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motherwort (Leonurus cardiaca)



























common motherwort


SCIENTIFIC SYNONYMS: There are no scientific synonyms for
Leonurus cardiaca.


CONFIRMATION STATUS: Pending confirmation.


TAXONOMY: The currently accepted scientific name of motherwort
is Leonurus cardiaca L. Motherwort is one of many introduced members
of the Mint Family with small tubular flowers. It has foliage with a some-

what distinctive appearance and flowers that are exceptionally hairy.

Motherwort belongs to large group of plants in the Mint Family that pro-

duce nonterminal whorls of flowers above the opposite leaves; other

groups in this large family produce terminal racemes and spikes, or non-

terminal flowers that aren't whorled. The petioles of the motherwort are

longer than the flowers, and its leaves have wedged-shaped bottoms and

3-5 cleft lobes with pointed tips. Other species in the Mint Family have

petioles that are shorter than the flowers, or their leaves have rounded bot-

toms and unlobed margins. Leonurus cardiaca is the only species of the

Leonurus genus reported as inhabiting Facquier County.


NATIVE STATUS: Introduced, United States and Canada.




Habit: This introduced perennial plant is 2-5' tall and sparingly branched

below the inflorescence. The stems are 4-angled, heavily ridged, and slight-

ly pubescent.


Leaves: The opposite leaves are variable in size and shape, although they

all have long petioles that are slightly pubescent. The lower leaves often

have 5 cleft lobes and several coarse teeth; they are up up to 4" long and

3" across. The middle leaves have 3 cleft lobes and a few coarse teeth;

they are up to 3" long and 1½" across. The upper leaves are often oblong-

ovate with a pair of coarse teeth; they are up to 2" long and ¾" across.

These leaves are nearly hairless and have conspicuous veins along the up-

per surface. The base of each leaf is more or less wedge-shaped. The stems

of motherwort are normally erect, although older plants toward the end of

the growing season have a tendency to sprawl.


Flowers: Whorls of sessile flowers occur above the axils of the opposite

leaves on the middle to upper stems. Each tubular flower is 2-lipped and

about 1/3" long. The corolla is white or light pink and quite hairy on the

upper side; these fuzzy white hairs exceed 1 mm. in length. The upper lip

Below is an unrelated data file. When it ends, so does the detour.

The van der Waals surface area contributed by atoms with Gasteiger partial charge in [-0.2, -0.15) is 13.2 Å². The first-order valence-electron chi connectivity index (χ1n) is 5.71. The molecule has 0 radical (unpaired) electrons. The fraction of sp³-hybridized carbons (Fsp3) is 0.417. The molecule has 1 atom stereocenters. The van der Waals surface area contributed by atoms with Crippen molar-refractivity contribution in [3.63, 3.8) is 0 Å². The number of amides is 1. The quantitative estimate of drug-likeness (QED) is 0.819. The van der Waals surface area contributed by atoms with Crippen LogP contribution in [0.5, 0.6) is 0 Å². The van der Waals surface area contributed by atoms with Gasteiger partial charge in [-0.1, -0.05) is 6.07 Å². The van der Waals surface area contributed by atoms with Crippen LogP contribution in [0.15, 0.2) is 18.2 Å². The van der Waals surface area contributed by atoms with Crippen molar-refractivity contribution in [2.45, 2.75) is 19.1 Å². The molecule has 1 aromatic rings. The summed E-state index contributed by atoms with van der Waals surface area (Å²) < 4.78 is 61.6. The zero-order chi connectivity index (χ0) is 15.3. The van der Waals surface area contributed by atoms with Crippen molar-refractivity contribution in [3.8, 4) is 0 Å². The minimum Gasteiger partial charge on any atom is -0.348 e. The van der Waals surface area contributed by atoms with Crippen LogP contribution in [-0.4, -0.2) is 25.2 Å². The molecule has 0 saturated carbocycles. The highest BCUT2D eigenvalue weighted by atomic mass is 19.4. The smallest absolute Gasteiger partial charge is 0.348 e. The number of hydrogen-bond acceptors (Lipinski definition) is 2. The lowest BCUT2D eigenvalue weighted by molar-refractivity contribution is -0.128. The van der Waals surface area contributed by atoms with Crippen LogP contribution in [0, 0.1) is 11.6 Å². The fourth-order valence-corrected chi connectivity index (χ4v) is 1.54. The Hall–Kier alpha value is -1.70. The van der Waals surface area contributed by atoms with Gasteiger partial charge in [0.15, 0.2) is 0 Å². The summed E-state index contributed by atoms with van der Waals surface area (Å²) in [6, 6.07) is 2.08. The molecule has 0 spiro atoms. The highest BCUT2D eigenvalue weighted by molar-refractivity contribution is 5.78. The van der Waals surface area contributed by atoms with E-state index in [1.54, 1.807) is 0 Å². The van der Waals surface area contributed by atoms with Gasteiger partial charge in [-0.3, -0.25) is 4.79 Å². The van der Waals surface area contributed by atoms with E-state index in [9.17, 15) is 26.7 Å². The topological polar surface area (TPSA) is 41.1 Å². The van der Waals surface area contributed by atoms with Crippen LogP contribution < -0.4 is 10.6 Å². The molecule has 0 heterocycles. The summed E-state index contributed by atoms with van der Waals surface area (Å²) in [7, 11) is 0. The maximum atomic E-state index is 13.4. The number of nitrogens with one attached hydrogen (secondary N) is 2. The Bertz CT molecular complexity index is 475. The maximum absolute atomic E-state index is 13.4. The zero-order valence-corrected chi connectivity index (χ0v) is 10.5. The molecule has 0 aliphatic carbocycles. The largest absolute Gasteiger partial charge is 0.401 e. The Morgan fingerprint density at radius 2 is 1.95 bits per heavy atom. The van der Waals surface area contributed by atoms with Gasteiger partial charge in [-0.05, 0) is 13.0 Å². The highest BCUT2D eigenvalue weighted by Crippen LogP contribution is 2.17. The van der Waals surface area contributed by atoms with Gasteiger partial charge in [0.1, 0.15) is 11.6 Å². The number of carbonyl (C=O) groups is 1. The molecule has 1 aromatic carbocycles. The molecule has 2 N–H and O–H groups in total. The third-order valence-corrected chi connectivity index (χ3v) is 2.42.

is undivided, while the lower lip has a central lobe and 2 smaller side lobes.

There are usually purple dots on the lower lip and near the throat of the

corolla. The tubular green calyx has 5 lanceolate teeth; it is slightly pub-

escent. These teeth are sharp-pointed and persistent. While the flowers are

not noticeably fragrant, the foliage has a slightly rank odor.


Fruits/Seeds: Each flower is replaced by 4 nutlets that are 3-sided and red-

dish brown or brown.


Roots: The root system consists of shallow fibrous roots and rhizomes.

This plant spreads by reseeding itself and vegetatively by means of the

rhizomes; it often forms colonies.


REGENERATION PROCESS: Motherwort propogates by reseeding

itself and vegetatively by means of the rhizomes.


HABITAT TYPES: Motherwort was introduced into the United States

from Europe as an herb with medicinal properties (motherwort is origi-

nally from central Asia). Habitats include open disturbed woodlands,
areas along woodland paths, woodland borders and thickets, edges of
degraded wetlands, edges of yards underneath trees, and partially shaded
fence rows. While motherwort normally occurs in disturbed areas, it can
also invade higher quality woodland areas. This plant is still sold by
commercial nurseries as a medicinal herb.


SITE CHARACTERISTICS: Motherwort prefers partial sun and

moist fertile soil. If the soil becomes too dry, the lower leaves have a
tendency to fall off and the entire plant may wilt or die. Plants are at-

tractive while young, but become ragged in appearance with age.


SEASONAL DEVELOPMENT: The blooming period occurs during the
summer and lasts about 2 months.


GENERAL DISTRIBUTION: Motherwort is found throughout most

of the states of the United States (Florida and California excepted), and

all the southern provinces of Canada (Newfoundland and the northern
terrorties have reported the occurrence of motherwort).




IMPORTANCE AND USES: The flowers are pollinated by bumble-
bees and other long-tongued bees, including little carpenter bees and
Anthophorine bees; these insects are attracted by nectar primarily.
Syrphid flies and Halictid bees are attracted to the pollen of the flowers,
but they are less effective pollinators. Occasionally the foliage is attacked
by Tetranychus urticae (two-spotted spider mite), which is polyphagous.
Mammalian herbivores avoid the foliage as a food source because it is
bitter-tasting and probably slightly toxic. It is possible that the seeds are
transported by mammals because the spine-like teeth of the calyx can
cling to fur (or clothing).



Back to Inventory of Herb/Forb Families and Species

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